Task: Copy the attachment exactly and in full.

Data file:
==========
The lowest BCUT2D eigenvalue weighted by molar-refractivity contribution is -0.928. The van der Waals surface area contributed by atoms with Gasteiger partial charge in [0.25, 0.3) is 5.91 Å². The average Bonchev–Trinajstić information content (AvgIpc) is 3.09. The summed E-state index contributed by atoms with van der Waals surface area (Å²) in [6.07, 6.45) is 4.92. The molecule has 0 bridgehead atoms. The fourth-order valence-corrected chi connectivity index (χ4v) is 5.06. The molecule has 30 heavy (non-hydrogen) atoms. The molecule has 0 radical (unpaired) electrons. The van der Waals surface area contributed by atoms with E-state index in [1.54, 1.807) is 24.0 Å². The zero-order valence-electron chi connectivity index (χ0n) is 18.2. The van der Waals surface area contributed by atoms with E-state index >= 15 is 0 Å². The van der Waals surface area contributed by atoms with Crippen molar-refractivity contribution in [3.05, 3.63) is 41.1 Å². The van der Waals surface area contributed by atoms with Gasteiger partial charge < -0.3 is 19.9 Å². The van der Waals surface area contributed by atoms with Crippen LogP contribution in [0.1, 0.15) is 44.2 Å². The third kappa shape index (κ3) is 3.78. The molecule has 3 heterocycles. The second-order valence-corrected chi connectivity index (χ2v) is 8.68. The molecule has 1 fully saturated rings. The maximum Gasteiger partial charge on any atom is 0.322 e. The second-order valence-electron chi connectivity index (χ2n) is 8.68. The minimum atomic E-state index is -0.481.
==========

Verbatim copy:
The lowest BCUT2D eigenvalue weighted by molar-refractivity contribution is -0.928. The van der Waals surface area contributed by atoms with Gasteiger partial charge in [0.25, 0.3) is 5.91 Å². The average Bonchev–Trinajstić information content (AvgIpc) is 3.09. The summed E-state index contributed by atoms with van der Waals surface area (Å²) in [6.07, 6.45) is 4.92. The molecule has 0 bridgehead atoms. The fourth-order valence-corrected chi connectivity index (χ4v) is 5.06. The molecule has 30 heavy (non-hydrogen) atoms. The molecule has 0 radical (unpaired) electrons. The van der Waals surface area contributed by atoms with E-state index in [1.54, 1.807) is 24.0 Å². The zero-order valence-electron chi connectivity index (χ0n) is 18.2. The van der Waals surface area contributed by atoms with E-state index >= 15 is 0 Å². The van der Waals surface area contributed by atoms with Crippen molar-refractivity contribution in [3.05, 3.63) is 41.1 Å². The van der Waals surface area contributed by atoms with Gasteiger partial charge < -0.3 is 19.9 Å². The van der Waals surface area contributed by atoms with Crippen LogP contribution in [0.1, 0.15) is 44.2 Å². The third kappa shape index (κ3) is 3.78. The molecule has 3 heterocycles. The second-order valence-corrected chi connectivity index (χ2v) is 8.68. The molecule has 1 fully saturated rings. The maximum Gasteiger partial charge on any atom is 0.322 e. The second-order valence-electron chi connectivity index (χ2n) is 8.68. The minimum atomic E-state index is -0.481.